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AIMS: The demand for test requests from general practice to laboratory services remains high. Tests performed at the point of care could reduce turnaround time and speed up clinical decision making. Replicating laboratory testing in the community would require panels of tests to be performed simultaneously, which is now approaching technological feasibility. We assessed frequencies and combinations of test requests from community settings to inform the potential future development of multiplex point-of-care panels. METHODS: We assessed all laboratory test requests made from general practice in Oxfordshire, UK, from January 2014 to March 2017. We summarised test request frequency overall and in combination, using heatmaps and hierarchical cluster analysis. Results are also presented by age/sex subgroups. We further assessed patterns of tests requested within 7 and 14 days after an initial test request. RESULTS: 11 763 473 test requests were made for 413 073 individuals (28% age >65). Of more than 500 test types, 62 were requested at least 5000 times, most commonly renal function tests (approximately 296 000/year), full blood count (278 000/year) and liver function tests (237 000/year). Cluster analysis additionally identified a clear grouping of tests commonly used to investigate anaemia. Follow-up test frequency was much lower than the frequency of multiple tests ordered at initial presentation. CONCLUSIONS: The current high volume of single and combination test requests highlights an opportunity for reliable multiplex point-of-care panels to cover a core set of frequently requested tests. The impact on test use of introducing such panels to general practice requires additional research.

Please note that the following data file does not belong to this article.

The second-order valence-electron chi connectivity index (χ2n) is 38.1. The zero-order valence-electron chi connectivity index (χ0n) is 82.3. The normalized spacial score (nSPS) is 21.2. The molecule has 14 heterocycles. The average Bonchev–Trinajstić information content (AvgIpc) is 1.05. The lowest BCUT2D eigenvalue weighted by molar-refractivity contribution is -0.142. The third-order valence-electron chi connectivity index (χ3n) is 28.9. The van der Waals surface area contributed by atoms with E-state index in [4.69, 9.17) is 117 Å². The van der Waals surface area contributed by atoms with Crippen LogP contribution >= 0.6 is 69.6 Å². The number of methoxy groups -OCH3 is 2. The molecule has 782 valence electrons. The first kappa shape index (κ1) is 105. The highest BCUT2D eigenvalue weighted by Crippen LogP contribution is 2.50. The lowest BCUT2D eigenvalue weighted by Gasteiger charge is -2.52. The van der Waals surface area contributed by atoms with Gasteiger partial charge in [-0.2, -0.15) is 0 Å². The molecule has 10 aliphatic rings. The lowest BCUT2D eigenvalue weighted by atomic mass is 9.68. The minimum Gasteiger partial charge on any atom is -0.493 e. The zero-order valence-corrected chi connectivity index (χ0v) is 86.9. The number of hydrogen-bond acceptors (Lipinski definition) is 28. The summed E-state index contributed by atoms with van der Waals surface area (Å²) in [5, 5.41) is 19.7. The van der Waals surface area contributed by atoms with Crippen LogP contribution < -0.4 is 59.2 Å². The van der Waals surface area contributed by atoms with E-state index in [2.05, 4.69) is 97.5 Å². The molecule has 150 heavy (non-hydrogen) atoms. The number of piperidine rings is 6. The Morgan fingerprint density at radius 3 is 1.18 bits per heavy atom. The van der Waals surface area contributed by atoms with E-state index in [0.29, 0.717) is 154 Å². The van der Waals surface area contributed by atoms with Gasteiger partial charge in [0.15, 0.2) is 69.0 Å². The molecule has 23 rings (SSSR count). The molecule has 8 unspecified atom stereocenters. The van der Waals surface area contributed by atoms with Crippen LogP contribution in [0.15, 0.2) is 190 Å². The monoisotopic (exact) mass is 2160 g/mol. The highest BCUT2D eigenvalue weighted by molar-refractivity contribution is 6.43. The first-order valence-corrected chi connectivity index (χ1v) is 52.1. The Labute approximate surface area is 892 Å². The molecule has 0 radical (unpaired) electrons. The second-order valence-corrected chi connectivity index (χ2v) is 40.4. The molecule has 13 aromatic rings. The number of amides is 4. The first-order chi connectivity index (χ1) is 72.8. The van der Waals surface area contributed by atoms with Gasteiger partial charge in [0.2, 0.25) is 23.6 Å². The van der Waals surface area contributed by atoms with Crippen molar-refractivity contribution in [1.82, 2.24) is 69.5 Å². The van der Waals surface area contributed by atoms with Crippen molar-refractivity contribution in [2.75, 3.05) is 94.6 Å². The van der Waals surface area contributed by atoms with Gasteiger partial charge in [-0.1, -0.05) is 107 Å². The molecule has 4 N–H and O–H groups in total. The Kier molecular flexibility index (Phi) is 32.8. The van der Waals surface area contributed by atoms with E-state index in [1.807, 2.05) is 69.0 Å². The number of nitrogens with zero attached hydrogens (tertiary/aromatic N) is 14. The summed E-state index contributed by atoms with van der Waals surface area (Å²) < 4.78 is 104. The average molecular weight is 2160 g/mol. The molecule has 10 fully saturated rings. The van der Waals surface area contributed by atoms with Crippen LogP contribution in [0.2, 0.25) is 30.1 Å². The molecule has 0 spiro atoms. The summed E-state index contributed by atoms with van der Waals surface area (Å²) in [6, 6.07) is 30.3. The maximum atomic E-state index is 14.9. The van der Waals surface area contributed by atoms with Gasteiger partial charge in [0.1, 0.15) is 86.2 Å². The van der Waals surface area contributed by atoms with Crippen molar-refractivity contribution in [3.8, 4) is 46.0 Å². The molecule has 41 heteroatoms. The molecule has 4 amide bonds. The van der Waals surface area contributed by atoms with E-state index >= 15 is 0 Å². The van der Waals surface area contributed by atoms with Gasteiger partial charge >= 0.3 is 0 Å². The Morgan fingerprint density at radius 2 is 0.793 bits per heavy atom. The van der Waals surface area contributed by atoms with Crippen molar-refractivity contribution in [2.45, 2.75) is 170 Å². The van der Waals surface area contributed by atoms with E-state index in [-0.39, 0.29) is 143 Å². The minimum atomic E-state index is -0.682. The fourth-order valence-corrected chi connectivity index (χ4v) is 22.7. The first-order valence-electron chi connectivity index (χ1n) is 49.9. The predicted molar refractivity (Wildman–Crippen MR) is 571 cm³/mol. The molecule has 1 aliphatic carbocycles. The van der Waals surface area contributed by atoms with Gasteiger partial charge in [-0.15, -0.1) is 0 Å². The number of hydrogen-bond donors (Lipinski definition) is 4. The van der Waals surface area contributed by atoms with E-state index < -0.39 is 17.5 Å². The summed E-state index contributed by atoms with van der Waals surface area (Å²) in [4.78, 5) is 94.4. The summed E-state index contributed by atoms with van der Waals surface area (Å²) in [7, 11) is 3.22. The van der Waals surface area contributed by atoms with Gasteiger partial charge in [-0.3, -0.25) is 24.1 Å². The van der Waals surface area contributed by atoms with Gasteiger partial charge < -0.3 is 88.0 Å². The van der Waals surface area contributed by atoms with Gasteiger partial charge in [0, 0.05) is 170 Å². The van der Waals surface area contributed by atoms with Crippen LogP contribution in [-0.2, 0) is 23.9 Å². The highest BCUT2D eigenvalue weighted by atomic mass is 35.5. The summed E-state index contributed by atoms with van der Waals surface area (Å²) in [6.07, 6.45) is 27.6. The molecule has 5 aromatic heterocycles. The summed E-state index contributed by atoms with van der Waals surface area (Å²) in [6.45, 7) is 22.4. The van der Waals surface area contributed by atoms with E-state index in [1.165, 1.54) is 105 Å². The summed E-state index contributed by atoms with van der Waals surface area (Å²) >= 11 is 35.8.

Original publication

DOI

10.1136/jclinpath-2018-205242

Type

Journal article

Journal

J Clin Pathol

Publication Date

12/2018

Volume

71

Pages

1065 - 1071

Keywords

POC testing, general, laboratory tests, service provision, Adolescent, Adult, Aged, Aged, 80 and over, Clinical Laboratory Techniques, Cluster Analysis, Female, Humans, Male, Middle Aged, Point-of-Care Testing, Practice Patterns, Physicians', Young Adult